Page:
It’s probably too much to hope that the nation’s college and university campuses can ever be completely free of sexual assault. But it's not too much to think there will be added protection for women and more accountability, stiffer penalties and new standards for the institutions.
Sen. Claire McCaskill, D-Mo., a leader in the effort to stop sexual assault on campuses, and a bipartisan group of co-sponsors —including Sens. Kirsten Gillibrand, D-N.Y., and Marco Rubio, R-Fla. — introduced legislation last week aimed at protecting and empowering college and university students.
Good for the senators, college administrators and law enforcement officials who have rallied around an issue that for too long, too many people have pretended doesn’t exist.
Just because a college woman wears a short skirt or a low-cut blouse and is drunk, drugged or flirtatious doesn’t mean she is fair game. Men must be educated to understand that. Not all education on campus must take place in a classroom or laboratory.
The legislation makes it clear there will be no excuses for preying on women. It aims to change the “boys will be boys” mentality that has long existed in closed cultures such as colleges and the military — which Ms. McCaskill went after earlier this year.
Hearing from colleges
In preparing the legislation, Ms. McCaskill held a series of roundtable discussions and surveyed 236 schools about how they handle rapes and sexual assaults. She and her co-sponsors got resistance from some colleges, from the American Council on Education, which represents more than 1,700 college and university presidents and from the American Council of Trustees and Alumni.
Resistance centered around complaints that some schools have limited resources to focus on topics other than education, that some colleges and universities already are working hard to address the serious and complex societal issue and that the rights of the accused were being ignored.
Those complaints are bogus. No one is calling for a presumption of guilt, only that victims’ rights are equal to those of the accused. And any college or university administrator who doesn’t think that keeping students safe is part of his job should find another line of work.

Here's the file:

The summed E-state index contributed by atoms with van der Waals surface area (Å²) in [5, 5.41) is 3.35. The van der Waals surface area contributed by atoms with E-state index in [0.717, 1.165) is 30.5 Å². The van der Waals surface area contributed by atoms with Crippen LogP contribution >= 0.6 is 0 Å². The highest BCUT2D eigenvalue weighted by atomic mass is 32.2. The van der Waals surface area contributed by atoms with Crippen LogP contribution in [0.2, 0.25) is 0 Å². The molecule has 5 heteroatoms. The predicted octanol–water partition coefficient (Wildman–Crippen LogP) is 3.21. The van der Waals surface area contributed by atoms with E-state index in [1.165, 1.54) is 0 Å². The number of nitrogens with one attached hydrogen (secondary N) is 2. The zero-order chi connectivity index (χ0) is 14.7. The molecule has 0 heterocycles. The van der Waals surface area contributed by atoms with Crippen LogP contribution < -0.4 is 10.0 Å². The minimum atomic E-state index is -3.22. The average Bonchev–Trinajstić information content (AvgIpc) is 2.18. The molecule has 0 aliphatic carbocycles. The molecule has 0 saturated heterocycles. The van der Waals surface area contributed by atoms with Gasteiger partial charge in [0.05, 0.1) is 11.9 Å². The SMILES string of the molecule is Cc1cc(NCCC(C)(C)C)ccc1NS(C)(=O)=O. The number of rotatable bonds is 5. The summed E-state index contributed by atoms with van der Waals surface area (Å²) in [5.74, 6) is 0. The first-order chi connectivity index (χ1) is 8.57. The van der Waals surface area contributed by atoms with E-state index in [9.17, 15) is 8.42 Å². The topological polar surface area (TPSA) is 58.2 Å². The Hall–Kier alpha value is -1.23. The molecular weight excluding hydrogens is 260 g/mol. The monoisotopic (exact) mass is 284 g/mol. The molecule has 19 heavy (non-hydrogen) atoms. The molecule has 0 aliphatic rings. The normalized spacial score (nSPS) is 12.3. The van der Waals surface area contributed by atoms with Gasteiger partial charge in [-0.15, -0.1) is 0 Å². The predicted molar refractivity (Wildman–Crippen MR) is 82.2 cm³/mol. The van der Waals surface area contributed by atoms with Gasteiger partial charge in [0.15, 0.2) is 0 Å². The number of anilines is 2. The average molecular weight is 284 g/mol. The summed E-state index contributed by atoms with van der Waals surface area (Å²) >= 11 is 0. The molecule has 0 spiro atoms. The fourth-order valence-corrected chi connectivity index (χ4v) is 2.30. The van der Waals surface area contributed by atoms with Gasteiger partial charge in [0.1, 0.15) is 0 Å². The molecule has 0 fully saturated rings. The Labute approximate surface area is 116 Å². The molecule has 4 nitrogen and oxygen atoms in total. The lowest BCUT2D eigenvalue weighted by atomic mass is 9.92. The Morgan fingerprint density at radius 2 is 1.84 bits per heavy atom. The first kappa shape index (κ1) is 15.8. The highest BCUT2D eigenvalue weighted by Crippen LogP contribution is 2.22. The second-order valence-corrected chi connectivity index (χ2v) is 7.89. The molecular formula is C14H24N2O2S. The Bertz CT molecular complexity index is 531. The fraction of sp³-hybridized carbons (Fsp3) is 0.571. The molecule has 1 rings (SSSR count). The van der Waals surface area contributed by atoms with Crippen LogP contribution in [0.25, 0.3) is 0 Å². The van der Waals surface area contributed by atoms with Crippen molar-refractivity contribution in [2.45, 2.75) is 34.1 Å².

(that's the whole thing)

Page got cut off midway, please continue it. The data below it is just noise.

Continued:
A more valid criticism was offered by Terry Hartle, a senior vice president for the American Council on Education. Mr. Hartle told the Post-Dispatch’s Chuck Raasch that the bill shouldn’t give the U.S. Department of Education responsibility for clarifying discrepancies in crime-related definitions and reporting. That should be the Justice Department’s job, he said.
That change can be made, if necessary, as the bill makes it way through Congress. Which should happen quickly.
UM system earns praise
Ms. McCaskill praised Tim Wolfe, president of the UM System, for being a strong supporter of the legislation and “somebody who has demonstrated — almost by constant contact with my office — that he’s really focused on this issue.”
Specifically, the legislation imposes hefty fines — up to 1 percent of an institution’s operating budget — for schools that don’t comply. Complete withdrawal of federal aid is the only financial penalty available under current law, Ms. McCaskill said, adding that it’s an ineffective deterrent because “everyone knows that is not going to happen.”
Along with establishing realistic fines, the measure takes enforcement of cases involving student athletes away from athletic departments. No more special treatment because someone brings in a lot of money for the university.
The bill also would require schools to make public the results of anonymous surveys about campus assaults, designate new resources and support services for assault survivors, establish minimum training standards for on-campus personnel and increase campus accountability and coordination with law enforcement.
Standard of proof
Ms. McCaskill said she would have liked stronger language in the bill to codify the standard of proof for sexual assault, but that in the interest of compromise she backed off that provision. She also said about 80 percent of the schools surveyed already are meeting that standard of proof.
This is good legislation designed to counter a huge problem, best illustrated by a finding from a White House task force that one in five women is sexually assaulted while in college.
The bill has no chance of becoming law before the next school year begins, with Congress going into recess next month. But once lawmakers are back, this issue should be pushed to the top of the legislative calendar.
Copyright St. Louis Post-Dispatch. Reprinted with permission.